- In February 2018 the Council carried out a stage one equalities impact assessment. This identified that those who are older and/or have mobility needs could be disproportionately affected by the proposals.
- On 1 March 2018 the Council wrote to the service providers who delivered community transport in the area with its proposals and consultation documents. The Council asked service providers to send their response to the consultation by 19 March 2018. The Council said it was making available £70,000 of transitional funding which service providers could apply for.
- On 15 March 2018 Charity A provided its response to the consultation. It strongly opposed the Council’s plans as it would see a significant cut in funding. Charity A proposed some alternatives including using the transitional funding in 2019/2020 towards maintaining community transport services to avoid cuts to the service while the Council carried out a review into how it could make the savings from its inhouse transport budget. It also suggested the Council should consider how it could make the required savings from its own resources and expenditure, in addition to savings from the administrative staffing costs.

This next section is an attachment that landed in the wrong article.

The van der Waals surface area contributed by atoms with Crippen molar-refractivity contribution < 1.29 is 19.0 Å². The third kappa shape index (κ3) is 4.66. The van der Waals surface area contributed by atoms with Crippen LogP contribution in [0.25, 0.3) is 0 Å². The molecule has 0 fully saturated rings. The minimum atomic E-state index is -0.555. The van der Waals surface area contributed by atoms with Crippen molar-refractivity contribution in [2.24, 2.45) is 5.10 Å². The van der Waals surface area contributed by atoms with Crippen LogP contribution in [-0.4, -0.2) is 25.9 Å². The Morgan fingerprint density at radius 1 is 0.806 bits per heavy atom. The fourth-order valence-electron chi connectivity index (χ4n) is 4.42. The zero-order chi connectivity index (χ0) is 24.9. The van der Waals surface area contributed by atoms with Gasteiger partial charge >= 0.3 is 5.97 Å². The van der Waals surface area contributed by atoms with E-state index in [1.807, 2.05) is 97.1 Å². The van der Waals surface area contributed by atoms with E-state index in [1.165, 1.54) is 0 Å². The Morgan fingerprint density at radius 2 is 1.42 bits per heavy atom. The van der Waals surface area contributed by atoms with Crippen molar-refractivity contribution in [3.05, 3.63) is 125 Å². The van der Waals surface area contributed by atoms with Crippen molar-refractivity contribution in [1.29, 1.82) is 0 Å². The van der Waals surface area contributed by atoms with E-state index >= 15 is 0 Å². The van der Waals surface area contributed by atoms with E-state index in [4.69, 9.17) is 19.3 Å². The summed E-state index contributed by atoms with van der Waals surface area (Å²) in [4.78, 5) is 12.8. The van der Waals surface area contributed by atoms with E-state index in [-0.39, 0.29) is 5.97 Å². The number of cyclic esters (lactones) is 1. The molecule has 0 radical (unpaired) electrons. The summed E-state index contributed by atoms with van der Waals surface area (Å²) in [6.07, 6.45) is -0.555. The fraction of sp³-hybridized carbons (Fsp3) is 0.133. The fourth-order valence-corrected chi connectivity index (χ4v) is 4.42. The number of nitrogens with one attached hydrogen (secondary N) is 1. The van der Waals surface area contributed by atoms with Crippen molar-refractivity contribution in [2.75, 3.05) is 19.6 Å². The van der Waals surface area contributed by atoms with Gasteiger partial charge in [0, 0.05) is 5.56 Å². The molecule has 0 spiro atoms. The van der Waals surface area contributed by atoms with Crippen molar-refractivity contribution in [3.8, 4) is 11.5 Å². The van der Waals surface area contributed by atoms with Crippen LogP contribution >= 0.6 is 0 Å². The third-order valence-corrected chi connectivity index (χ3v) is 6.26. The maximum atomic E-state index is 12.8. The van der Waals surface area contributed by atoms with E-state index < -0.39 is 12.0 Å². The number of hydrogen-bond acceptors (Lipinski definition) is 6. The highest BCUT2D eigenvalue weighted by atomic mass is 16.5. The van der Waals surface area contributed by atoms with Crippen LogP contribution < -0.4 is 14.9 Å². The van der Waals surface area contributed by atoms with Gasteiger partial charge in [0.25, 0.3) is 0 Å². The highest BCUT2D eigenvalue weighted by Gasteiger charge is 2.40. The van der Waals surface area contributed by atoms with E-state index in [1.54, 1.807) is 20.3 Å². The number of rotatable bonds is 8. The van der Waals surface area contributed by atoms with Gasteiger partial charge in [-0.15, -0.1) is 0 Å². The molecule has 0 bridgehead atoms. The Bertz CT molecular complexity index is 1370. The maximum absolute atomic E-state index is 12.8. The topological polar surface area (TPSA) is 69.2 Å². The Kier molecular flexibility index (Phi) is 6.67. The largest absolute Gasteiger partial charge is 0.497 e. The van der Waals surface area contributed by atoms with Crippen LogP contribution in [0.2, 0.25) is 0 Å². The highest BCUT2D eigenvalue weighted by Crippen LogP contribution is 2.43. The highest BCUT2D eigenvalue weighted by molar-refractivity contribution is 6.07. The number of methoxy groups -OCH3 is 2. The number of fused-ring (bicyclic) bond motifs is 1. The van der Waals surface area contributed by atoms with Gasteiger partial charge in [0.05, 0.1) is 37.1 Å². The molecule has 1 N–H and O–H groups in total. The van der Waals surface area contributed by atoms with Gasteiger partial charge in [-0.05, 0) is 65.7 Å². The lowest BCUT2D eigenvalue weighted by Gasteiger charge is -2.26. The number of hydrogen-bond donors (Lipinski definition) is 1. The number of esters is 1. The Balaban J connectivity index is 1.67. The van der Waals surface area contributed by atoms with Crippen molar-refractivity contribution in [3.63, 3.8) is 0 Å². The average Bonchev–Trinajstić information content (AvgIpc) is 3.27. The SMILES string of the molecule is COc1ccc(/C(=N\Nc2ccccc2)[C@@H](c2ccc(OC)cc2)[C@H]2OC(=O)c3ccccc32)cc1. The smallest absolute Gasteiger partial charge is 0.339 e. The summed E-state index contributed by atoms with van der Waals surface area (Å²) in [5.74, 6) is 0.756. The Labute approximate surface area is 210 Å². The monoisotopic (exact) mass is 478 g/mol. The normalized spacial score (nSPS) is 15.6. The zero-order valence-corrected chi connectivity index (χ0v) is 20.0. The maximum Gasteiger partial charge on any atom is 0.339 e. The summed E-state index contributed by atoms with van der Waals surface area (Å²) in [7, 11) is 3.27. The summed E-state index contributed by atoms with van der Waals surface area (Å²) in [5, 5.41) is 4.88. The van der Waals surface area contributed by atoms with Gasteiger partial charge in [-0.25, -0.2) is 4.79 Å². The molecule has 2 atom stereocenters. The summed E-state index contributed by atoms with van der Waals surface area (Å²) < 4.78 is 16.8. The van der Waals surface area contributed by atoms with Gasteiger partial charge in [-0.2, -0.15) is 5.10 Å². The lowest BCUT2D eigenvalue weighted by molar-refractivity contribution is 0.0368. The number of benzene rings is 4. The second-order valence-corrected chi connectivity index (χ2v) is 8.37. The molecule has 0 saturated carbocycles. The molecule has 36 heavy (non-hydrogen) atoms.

- Charity A also separately contacted the Council’s Head of Transport to express its concerns about the proposed cut in funding. Among the concerns it raised was the equality impact assessment was insufficient and the Council needed to carry out a stage two equality impact assessment.
- The Council and Charity A met on 9 May 2018 to discuss the concerns about the proposed cuts.
- On 25 October 2018 the Council prepared the stage two equality impact assessment. This was dated 1 November 2018. The Council said it was carried out on 25 October 2018 but due to a typing error it was amended on 1 November 2018. The assessment identified the impact of the proposals could be felt more in certain geographical areas of the Council district due to the way these areas were funded in the past. The assessment also identified those older residents and those with disabilities would see the greatest impact as community transport supports a higher percentage of these residents.